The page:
Thursday, April 27, 2006

Not Fade Away

Something that really bugs me - songs that fade out.

I don't know when this started, but I'm guessing it's with radio and recorded media. Because it's pretty difficult to perform a fade out live on stage. I'm always moved to laughter when I see some pop act on TV performing live (read: miming). The dance moves are rehearsed, the lip-synching how come nobody ever noticed that, come the end of the track, the poor singer has to stand there mouthing to a microphone while their voice gets lower and lower?

This is presumably WHY I don't like the fade out - because it doesn't make any attempt to sound like a real, live performance.

When music tracks are mixed down, there's usually some effort to imply that the singer and musicians are really doing what they're doing; more specifically that they sang the song in one go. You try to make it sound like the track isn't pieced together from various takes. Let the listener hear the singer take breath, not come in again so quickly that they couldn't physically have done it.

But come the end of the song...ah, sod it. We've versed, chorused and middle-eighted ourselves out. To hell with a solid conclusion, we'll just ramble on until people stop listening. Fade out.

And yet you see these performers live - really live, or at least in live concert footage - and someone, somewhere has realised the problem. Suddenly the track has a solid conclusion. Because it's the only way the band, the singer, the dancers can work.

So how come nobody mentions this when recording the track?

I guess some of it has to do with radio - it gives DJs something to waffle over, makes things less abrupt. Plus there may be an off-air piracy issue - a solid ending makes it easier to tape the track cleanly. No DJ waffle.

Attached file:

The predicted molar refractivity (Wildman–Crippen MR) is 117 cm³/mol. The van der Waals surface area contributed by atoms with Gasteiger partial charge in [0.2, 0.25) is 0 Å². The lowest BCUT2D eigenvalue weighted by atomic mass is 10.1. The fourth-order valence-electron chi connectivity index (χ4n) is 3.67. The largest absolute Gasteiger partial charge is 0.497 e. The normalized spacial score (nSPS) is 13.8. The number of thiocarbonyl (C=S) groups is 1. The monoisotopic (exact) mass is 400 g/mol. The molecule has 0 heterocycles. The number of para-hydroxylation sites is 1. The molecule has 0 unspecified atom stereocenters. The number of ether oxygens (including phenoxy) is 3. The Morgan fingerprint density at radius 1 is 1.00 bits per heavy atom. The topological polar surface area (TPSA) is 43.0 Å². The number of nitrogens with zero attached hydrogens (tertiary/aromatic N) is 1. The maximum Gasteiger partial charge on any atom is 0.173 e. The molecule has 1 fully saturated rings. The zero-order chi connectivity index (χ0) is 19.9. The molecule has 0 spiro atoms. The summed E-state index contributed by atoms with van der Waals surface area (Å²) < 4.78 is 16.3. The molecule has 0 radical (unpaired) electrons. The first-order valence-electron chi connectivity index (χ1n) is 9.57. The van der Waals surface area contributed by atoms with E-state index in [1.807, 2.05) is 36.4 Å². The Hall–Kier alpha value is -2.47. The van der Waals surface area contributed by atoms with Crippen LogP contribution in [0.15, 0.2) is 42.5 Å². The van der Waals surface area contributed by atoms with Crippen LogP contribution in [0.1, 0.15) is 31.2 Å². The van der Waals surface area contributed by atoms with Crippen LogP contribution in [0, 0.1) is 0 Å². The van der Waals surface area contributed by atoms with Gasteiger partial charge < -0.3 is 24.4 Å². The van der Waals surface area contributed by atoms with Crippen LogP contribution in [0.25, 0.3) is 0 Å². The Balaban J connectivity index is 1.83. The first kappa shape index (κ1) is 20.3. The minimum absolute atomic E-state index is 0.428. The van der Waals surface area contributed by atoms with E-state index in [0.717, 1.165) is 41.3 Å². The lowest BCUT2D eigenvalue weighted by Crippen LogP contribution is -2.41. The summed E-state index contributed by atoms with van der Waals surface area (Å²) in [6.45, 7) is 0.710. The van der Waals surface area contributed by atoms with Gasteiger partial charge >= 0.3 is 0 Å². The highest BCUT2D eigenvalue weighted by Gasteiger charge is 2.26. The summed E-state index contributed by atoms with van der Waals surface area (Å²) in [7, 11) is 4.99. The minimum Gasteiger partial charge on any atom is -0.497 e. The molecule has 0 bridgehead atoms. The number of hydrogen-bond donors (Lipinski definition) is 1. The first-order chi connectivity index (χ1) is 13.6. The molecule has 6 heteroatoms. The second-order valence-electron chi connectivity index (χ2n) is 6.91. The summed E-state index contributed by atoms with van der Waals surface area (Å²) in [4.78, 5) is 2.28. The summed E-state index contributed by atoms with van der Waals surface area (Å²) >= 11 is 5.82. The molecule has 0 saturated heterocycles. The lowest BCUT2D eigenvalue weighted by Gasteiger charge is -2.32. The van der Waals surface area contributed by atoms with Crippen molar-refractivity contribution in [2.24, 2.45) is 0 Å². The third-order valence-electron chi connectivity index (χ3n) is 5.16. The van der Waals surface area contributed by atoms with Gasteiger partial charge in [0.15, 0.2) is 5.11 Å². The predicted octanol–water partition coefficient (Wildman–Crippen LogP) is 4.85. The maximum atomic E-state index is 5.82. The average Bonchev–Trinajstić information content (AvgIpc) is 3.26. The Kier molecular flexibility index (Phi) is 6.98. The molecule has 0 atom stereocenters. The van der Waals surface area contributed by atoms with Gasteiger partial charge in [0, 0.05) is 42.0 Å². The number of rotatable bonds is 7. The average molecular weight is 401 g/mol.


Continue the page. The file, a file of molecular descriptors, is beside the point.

Only...well, is anyone recording off air any more? Isn't digital piracy really where it's at these days when it comes to illegal music recordings?

I was going to say that you don't get this anywhere else. Books and movies don't just keep going until the steam runs out. But sometimes, if we're being honest, they kinda do.

How many times have the codas for movies gone on too long? Everything from Return of the King to Schlinder's List. The story ends, and yet here we still are, reinforcing the themes, making sure all the characters are neatly tidied away.

Isn't this just a fade out of a different hue?

Not quite, actually.

I had a film lecturer once who hated the final scene of The Commitments. Jimmy does his voiceover, tidies all the characters away in a nicely cut and shot coda that lets you know just what became of everyone. He hated it. Why not finish outside the nightclub? Wilson Pickett's limo shows up - he came after all, but too, too late! - and drives off. Jimmy and his merry band missed out on greatness by minutes.

Me, I like the coda. You can have too many, sure, can bang on too long. But without it, it's brutal, harsh.

So maybe THAT'S why the music fades out. Because anything else seems harsh. And, indeed, some of the live tracks you hear with the newly-added full-stop DO feel brutally cut off.

The trick - in films, in books, and in music - is to find a coda that gees you up, that reinforces your love of what's gone before without affecting it. I adore 'new location' movie codas - Blade completes his mission, then cut to Moscow and he's off on a new one. The sword comes out and - hard cut. End of film.

I love films that end like this. Back to the Future did it, and that's one of the best movie screenplays ever. (Name one other time a sci-fi-action-comedy got an Oscar nomination!) I love it when people get to the end and close lids, car boots, doors. (Hey, now we're talking - The Godfather. Best. Ending. Ever. And I can't tell you how many TV shows since I've seen that have nicked the door-closing-on-a-formerly-trusted-friend tag.)

Still, why shouldn't the Star Wars guys be given medals and applause at the end of Episode IV? It mirrors the audience's feeling. It works.

So, like a coda, and love a solid The End moment...but hate a fade away.


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